“When we tried to defend ourselves, the soldiers who were with them started beating us up,” he said, pointing to a bruise on his arm that he said was left after an Israeli soldier hit him with the butt of his rifle.
“Instead of stopping the settlers, the soldiers attacked us instead and let the settlers continue on their rampage.”
Defiling a mosque, vandalizing shops, assaulting Palestinians
As the hundreds of settlers passed al-Tamimi’s shop, they made their way through the Old City of Hebron, through the clothing and vegetable markets in the heart of the city, before continuing on to the Bab al-Zawiya area of Hebron, which is under control of the Palestinian Authority.
Alarming developments in coalition agreements and promised ministerial appointments following the Israeli elections in November have left many of us rightfully worried about the future of Israeli democracy and human rights in the region.
The incoming government, comprised of far-right extremist and Jewish supremacist politicians, is shaping up to give their parties profound power and control over a wide range of politically sensitive and explosive issues in East Jerusalem, the West Bank, and within the Green Line.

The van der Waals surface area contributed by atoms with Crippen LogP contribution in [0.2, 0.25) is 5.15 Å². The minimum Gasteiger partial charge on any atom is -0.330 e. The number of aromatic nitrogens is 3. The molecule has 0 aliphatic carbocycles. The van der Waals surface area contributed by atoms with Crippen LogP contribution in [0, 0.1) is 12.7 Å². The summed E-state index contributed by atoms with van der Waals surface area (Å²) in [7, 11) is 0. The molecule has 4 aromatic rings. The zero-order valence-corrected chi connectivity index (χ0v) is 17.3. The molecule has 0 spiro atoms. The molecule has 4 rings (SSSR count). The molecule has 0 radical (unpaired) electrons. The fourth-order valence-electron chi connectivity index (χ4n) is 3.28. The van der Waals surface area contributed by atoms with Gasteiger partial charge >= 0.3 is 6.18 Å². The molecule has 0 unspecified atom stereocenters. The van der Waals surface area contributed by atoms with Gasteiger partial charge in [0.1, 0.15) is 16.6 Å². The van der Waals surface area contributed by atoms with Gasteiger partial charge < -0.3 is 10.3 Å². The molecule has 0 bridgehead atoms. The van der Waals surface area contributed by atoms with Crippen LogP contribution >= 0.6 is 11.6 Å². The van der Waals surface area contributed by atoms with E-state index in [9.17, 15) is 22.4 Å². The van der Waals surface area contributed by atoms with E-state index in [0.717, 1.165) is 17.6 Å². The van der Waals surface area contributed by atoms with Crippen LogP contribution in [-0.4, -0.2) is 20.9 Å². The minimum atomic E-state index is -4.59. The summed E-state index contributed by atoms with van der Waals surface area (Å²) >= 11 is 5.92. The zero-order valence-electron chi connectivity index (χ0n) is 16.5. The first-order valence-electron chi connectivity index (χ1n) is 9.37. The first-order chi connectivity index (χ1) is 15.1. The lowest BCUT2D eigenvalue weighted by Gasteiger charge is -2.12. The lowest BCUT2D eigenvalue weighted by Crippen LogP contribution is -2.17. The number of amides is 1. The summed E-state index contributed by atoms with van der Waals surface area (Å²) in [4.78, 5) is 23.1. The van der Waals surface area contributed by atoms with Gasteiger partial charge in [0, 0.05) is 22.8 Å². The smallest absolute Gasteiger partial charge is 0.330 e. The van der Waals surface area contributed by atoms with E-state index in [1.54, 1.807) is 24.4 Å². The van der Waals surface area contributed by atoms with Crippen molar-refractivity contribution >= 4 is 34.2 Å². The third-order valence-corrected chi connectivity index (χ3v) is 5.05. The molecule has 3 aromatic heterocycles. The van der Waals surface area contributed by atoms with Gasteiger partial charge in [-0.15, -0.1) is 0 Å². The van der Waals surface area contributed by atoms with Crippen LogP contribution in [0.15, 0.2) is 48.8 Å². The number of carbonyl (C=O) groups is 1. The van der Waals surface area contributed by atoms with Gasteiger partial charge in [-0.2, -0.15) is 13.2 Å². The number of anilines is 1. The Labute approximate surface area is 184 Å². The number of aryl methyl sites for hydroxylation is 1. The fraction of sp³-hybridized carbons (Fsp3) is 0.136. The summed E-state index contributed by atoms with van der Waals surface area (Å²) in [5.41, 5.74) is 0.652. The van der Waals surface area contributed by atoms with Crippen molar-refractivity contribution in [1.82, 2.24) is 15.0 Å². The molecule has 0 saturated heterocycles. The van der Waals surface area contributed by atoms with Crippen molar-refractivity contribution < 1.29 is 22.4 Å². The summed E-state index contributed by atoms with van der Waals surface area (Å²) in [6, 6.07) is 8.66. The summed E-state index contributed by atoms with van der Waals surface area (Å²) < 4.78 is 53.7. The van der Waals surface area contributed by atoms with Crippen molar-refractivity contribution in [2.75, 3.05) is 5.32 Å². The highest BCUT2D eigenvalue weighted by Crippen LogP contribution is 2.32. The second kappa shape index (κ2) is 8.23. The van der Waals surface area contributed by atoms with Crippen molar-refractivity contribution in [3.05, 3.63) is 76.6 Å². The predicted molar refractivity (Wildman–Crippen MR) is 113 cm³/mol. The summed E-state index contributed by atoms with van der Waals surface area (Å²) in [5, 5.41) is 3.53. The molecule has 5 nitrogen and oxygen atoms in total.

What does this mean for Jerusalem and the prospects for peace?
Ir Amim (“City of Nations” or “City of Peoples”) invites you to join us for a virtual event exploring the implications of the incoming government on Jerusalem and what it means for civil society organizations active in pursuing justice, equality, and the end of the occupation.
OUR GUESTS Professor Naomi Chazan – Professor Emerita of Political Science, Hebrew University of Jerusalem; Former Member of the Knesset Nivine Sandouka – Regional Chief of Staff, Alliance for Middle East Peace (ALLMEP) & Board Director, human rights NGO Hoqoqna (“Our Rights”)
This zoom event by Ir Imim explores the implications of the incoming Israeli government on a wide range of politically sensitive issues in East Jerusalem, the West Bank, and within the Green Line and what it means for civil society organizations active in pursuing justice, equality, and the end of the occupation.
Green Olive Tours sponsors a panel discussion featuring Christian Palestinian perspectives on liberation and theology.
Join members of Sabeel, the ecumenical liberation theology center in Jerusalem, to explore the ways they draw on Christian narratives and teachings as a source of resilience in the face of violent military occupation.